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Maine Legislature backs bill to proactively regulate faux recycling process


Maine Legislature backs bill to proactively regulate faux recycling process

Feb 15, 2024 | 3:39 pm ET
By Lauren McCauley
Maine Legislature backs bill to proactively regulate faux recycling process
lastic bottles are seen in a recycle factory in Dhaka, Bangladesh on Nov. 24, 2018. (Getty Images)

Hoping to set up strong regulations around an emerging solid waste treatment process after health and safety concerns were raised in other states, both chambers of the Maine Legislature backed a bill to define and regulate so-called “advanced recycling” facilities.

On Thursday, the House passed the measure on a party-line vote, 76-56. During debate in the Senate last week, where it passed 21-13, sponsor Sen. Anne Carney (D-Cumberland) explained that actual plastic-to-plastic recycling, where plastic waste is used to create new material that can be used in place of raw material, is still allowed. 

Most of the recycled plastic in Maine is collected and shipped to Massachusetts, Pennsylvania, Alabama, and overseas, according to the Department of Environmental Protection, “where they are made into new products and containers.” The most recent data, from 2016, pegs Maine’s municipal solid waste recycling rate at 36.79%. Most of the remainder is landfilled.

“What this legislation focuses on is a different process which involves burning plastic in order to create gas and residue… a process very energy intensive and creates a lot of air and water pollution,” Carney explained.

Some lawmakers questioned the necessity of the new law if such a facility does not yet exist in Maine and asked whether current law would be sufficient.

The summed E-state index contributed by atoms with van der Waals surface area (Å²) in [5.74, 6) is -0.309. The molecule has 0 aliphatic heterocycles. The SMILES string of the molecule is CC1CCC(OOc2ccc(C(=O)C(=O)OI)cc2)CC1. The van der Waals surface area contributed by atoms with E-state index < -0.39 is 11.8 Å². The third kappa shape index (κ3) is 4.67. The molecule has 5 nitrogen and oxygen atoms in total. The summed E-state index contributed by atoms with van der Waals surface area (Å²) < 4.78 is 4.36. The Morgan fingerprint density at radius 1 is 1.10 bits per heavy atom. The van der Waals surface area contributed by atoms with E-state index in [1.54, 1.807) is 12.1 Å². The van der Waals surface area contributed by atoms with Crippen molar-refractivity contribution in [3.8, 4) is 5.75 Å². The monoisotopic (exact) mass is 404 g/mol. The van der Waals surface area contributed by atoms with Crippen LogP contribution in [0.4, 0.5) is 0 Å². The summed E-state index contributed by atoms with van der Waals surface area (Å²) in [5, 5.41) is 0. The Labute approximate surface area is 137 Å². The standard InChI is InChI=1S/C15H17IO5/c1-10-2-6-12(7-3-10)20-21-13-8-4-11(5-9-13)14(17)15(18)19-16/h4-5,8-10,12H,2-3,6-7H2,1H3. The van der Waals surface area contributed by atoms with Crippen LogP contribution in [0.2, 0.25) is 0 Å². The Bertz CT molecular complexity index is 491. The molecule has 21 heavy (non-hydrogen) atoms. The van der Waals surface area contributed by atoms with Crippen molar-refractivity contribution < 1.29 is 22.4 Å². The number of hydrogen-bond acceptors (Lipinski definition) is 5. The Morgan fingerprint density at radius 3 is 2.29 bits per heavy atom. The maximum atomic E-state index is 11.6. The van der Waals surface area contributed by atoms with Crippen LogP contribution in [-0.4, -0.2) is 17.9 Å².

Ahead of the House vote, Minority Leader Billy Bob Faulkingham (R-Winter Harbor), pushed back on the idea of regulating an emerging technology when he believes our current method is less than ideal.

“Burying plastics in the ground isn’t really a good solution,” Faulkingham said, referring to landfills. “There are emerging technologies, advanced recycling, and right now we should just leave our laws alone rather than trying to look into the future and stop methods that will give us a better way to deal with our plastics problem.”

During the Senate discussion, Sen. Rick Bennett (R-Oxford) asked, if such a facility wants to come to Maine, “what would existing law require?” He suggested such a plant would be classified under the DEP’s solid waste recommendations. 

Carney explained that such facilities “try to be classified as manufacturing, which is exempt from many of the laws regulating solid waste disposal.” The industry behind this emerging technology “has pushed laws in other states, like New Hampshire, specifically exempting them from those regulations.”

The bill clarifies that should one of these facilities come to Maine, they would be regulated under Maine’s solid waste laws —  and ensure that the facilities provide financial assurance for clean-up costs, should the need arise. It defines “advanced recycling” as “a process that converts municipal solid waste or plastic into basic raw materials, feedstock chemicals, waxes and lubricants through any means, including, but not limited to, gasification, pyrolysis, hydropyrolysis, solvolysis or depolymerization.”

“This bill is really designed to give the DEP clarity so if one of these facilities comes to Maine it will be regulated,” said Sen. Stacey Brenner (D-Cumberland).

Brenner pointed to the case of the Brightmark plant in Ashley, Indiana, which is now facing legal challenges after a reports of dangerous fires, spills and emissions of plastic dust. 

The output of the facility, according to documents submitted by Brightmark to the U.S. Environmental Protection Agency, was 18% synthetic gas, which burns on site, 7% powdery residue, which Brightmark landfills and the remaining 75% of output is hydrocarbon liquid, similar to the byproduct of oil and natural gas refining, which they say can be used as “feedstock for circular plastics, fuels, blend stocks, wax and lube stocks.”

Brightmark tried to open in Georgia, Brenner said, and when asked to show that its output was creating new products, they could not show that. 

These plants “have received federal and state subsidies but they end up being economic and environmental failures,” Brenner added.

This story was updated to include more details of the bill. The byproduct details were edited from a lawmaker quote to information from Brightmark’s submission to the U.S. EPA.